Our research focuses on the population dynamics of plants and how they are influenced by impacts of natural disturbances and global environmental change. We are particularly interested in the interactive effects of fire, grazing and drought in grasslands and woodlands in southern Australia, and how climate change, fragmentation and shrub encroachment affect ecosystems.
Thursday, 7 July 2011
Grassy White Box Woodland Restoration
Native grasslands and woodlands in Australia have been transformed since European settlement. Because they occur on the fertile soils (by Australian standards), and are dominated by palatable grasses, they were amongst the first ecosystems settled, and amongst the most intensively utilised. As a result, much of the original ecosystem has been lost - to cropping, to grazing, and to pasture improvement. Probably less than 15% of woodlands remain in eastern Australia, and grasslands occupy much less than 5% of their original range.
White Box woodland in a bush cemetery (Photo: S. Prober)
But some remnants do survive - in areas that have escaped heavy utilisation such as bush cemeteries, travelling stock routes, town commons and railway lines. And they survive in relatively weed-free states with high native plant diversity. They provide a key insight into how degraded remnants might be restored.
Ian Lunt from Charles Sturt University and Suzanne Prober from CSIRO have been working for a long time now on the conservation and restoration of white box woodlands in southern Australia. Given the perilous state of these systems, their scientific studies are at the cutting edge of practical conservation biology.
They have looked at why small remnants have maintained their diversity - and come to the conclusion that soil nutrients plays a key role. Where nutrients are high, exotic plants are favoured and these tend to outcompete the small native species that have evolved to survive on scant resources. Where nutrients are low, native species thrive because the exotic species basically have too few resources to survive.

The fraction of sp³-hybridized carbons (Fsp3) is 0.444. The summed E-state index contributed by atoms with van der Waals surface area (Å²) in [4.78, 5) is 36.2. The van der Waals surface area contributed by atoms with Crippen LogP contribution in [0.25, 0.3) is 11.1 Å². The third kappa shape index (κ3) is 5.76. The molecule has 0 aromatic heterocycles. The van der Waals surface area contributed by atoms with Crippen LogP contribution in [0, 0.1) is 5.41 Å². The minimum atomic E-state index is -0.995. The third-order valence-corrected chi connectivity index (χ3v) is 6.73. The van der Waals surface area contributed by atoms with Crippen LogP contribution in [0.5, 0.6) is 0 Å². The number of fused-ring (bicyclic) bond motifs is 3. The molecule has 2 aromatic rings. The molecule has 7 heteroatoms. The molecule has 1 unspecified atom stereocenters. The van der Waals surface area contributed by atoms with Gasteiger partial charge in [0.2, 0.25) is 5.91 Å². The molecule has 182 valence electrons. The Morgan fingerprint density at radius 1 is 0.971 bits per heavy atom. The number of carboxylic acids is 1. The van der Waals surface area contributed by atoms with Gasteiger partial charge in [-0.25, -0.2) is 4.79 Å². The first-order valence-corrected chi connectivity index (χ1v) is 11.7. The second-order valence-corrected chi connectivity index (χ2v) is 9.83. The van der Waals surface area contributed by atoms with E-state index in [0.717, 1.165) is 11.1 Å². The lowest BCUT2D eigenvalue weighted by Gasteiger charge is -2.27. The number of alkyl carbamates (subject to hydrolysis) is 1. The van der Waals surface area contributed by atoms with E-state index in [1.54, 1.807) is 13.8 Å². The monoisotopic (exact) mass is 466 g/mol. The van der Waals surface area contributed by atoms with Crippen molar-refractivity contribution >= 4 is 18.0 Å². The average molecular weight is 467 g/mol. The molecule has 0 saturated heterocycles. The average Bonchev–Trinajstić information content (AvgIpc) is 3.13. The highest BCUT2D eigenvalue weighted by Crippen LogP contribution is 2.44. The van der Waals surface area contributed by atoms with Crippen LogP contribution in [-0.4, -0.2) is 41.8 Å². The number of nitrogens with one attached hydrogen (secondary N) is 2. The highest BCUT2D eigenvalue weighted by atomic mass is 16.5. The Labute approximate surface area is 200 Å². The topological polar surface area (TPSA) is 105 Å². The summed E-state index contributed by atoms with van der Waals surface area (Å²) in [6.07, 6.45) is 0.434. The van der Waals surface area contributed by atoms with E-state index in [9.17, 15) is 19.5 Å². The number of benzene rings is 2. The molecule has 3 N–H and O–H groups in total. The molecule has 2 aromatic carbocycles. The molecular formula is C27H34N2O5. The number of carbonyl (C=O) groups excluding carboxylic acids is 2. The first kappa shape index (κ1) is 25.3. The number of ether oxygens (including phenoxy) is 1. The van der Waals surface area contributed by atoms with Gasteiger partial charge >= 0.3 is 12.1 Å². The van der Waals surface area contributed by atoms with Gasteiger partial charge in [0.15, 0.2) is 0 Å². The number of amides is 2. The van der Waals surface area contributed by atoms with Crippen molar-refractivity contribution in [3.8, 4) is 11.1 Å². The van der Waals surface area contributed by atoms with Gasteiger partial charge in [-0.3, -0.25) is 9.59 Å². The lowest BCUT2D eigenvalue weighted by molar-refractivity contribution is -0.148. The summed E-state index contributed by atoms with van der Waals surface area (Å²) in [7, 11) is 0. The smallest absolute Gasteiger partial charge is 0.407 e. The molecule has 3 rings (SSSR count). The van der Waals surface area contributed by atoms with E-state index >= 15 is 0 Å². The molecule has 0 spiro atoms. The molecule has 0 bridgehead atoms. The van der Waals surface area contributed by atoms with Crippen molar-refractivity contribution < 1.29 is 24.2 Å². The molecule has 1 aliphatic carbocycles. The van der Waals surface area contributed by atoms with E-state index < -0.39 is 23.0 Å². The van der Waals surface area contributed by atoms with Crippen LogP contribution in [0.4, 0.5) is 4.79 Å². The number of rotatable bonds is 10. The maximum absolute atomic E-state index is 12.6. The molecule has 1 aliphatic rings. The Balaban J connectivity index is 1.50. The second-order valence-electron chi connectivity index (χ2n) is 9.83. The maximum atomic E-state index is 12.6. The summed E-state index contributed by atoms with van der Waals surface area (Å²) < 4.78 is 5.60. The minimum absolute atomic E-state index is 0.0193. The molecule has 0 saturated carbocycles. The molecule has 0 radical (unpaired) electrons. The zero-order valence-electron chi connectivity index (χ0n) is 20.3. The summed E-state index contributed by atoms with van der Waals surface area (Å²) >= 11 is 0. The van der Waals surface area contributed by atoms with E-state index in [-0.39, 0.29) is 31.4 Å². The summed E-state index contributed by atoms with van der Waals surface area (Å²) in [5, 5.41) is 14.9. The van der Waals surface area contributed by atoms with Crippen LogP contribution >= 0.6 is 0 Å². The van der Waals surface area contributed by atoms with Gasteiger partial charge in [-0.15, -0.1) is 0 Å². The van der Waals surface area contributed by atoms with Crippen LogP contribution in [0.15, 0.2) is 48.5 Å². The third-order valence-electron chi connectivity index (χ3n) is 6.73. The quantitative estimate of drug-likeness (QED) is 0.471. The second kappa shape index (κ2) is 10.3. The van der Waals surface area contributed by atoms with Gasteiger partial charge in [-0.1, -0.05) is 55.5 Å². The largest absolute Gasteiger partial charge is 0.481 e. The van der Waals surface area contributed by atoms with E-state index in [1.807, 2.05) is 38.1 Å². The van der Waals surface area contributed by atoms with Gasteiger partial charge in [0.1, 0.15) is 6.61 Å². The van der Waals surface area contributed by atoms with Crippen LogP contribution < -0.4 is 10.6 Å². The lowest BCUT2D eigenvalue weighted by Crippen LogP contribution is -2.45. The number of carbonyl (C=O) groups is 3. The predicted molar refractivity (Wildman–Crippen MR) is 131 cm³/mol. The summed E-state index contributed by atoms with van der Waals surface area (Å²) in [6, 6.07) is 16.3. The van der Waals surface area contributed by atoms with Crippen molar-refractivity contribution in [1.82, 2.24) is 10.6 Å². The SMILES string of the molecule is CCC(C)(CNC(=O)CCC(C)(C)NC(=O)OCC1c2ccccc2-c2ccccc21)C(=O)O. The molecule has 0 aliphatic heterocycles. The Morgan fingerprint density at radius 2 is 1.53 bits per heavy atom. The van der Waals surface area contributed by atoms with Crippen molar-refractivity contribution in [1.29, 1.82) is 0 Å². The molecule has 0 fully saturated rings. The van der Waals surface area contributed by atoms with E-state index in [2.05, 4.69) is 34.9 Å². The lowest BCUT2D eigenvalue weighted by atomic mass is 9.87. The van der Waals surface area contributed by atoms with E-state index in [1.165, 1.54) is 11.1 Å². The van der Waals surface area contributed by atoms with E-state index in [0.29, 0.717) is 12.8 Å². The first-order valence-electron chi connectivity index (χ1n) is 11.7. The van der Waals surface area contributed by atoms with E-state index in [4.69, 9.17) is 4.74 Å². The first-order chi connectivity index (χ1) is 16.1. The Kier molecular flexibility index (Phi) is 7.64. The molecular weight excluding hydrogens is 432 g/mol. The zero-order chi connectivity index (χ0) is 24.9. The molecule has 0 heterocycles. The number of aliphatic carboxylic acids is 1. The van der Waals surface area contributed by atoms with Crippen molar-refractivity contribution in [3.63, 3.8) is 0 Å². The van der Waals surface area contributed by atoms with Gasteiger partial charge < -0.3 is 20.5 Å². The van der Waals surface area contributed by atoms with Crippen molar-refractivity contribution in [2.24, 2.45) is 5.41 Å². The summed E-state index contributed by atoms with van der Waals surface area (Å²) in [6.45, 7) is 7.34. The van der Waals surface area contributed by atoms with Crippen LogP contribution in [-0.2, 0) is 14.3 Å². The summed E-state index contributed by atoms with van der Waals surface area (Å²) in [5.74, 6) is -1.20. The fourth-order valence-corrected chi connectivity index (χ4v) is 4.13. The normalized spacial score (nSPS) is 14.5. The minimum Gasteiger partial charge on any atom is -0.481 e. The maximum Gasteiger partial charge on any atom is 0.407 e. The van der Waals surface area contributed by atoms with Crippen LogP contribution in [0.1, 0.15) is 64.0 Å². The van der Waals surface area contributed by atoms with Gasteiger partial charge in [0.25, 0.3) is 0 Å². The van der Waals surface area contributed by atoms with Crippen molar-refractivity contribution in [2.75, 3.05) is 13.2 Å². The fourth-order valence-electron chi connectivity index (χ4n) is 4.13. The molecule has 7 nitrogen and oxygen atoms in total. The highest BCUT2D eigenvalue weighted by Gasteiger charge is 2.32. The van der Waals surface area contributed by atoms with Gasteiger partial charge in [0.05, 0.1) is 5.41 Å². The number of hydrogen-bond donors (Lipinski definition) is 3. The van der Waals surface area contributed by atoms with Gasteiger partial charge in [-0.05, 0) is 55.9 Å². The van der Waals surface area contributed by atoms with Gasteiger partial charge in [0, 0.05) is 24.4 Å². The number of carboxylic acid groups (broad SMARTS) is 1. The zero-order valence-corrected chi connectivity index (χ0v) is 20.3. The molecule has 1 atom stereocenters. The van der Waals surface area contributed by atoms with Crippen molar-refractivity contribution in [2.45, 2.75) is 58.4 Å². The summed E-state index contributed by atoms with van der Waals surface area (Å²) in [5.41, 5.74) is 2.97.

Soil nutrients increase for a couple of reasons - the most obvious one is that they are applied by farmers to increase productivity. Less well known, however, is that when deep-rooted, long-lived perennial native grasses such as Kangaroo Grass are lost from ecosystems, lots of nutrients (including nitrate) are released into the soil and the elevated levels favour annual grasses. Annual grasses, of course, are short-lived - so they use soil nitrate to grow and flower, but because they die each year, that nitrate gets released back into the soil to be used again in the following year by even more annuals. And so the cycle continues.
Therefore, the groundlayer of grazed and degraded remnants rarely recovers well after fencing and livestock exclusion because these sites often have high soil nitrate levels that favour the exotics. So, how to overcome this problem.
Ian and Suzanne have found that it is absolutely imperative that soil nutrients be reduced if native species are to be re-established, but this is easier said than done. Indeed, until their work begun, few conservation biologists had really thought about this problem in Australia. They have trialled a number of techniques in small experimental plots - well replicated of course! Their treatments included i) re-establishing deep-rooted perennial native grasses (to lock up nutrients), ii) burning (this leads to some loss of nitrogen in smoke), and iii) adding sugar (to reduce nitrogen availablility due to microbial activity).
The results have been nothing short of stunning, and give hope that grassy woodlands and grasslands can be restored. It's an example of how really good science can inform practical conservation outcomes. Their work has just featured on the ABC's science program Catalyst - which I've included here so you can see what this long-term study has been able to achieve.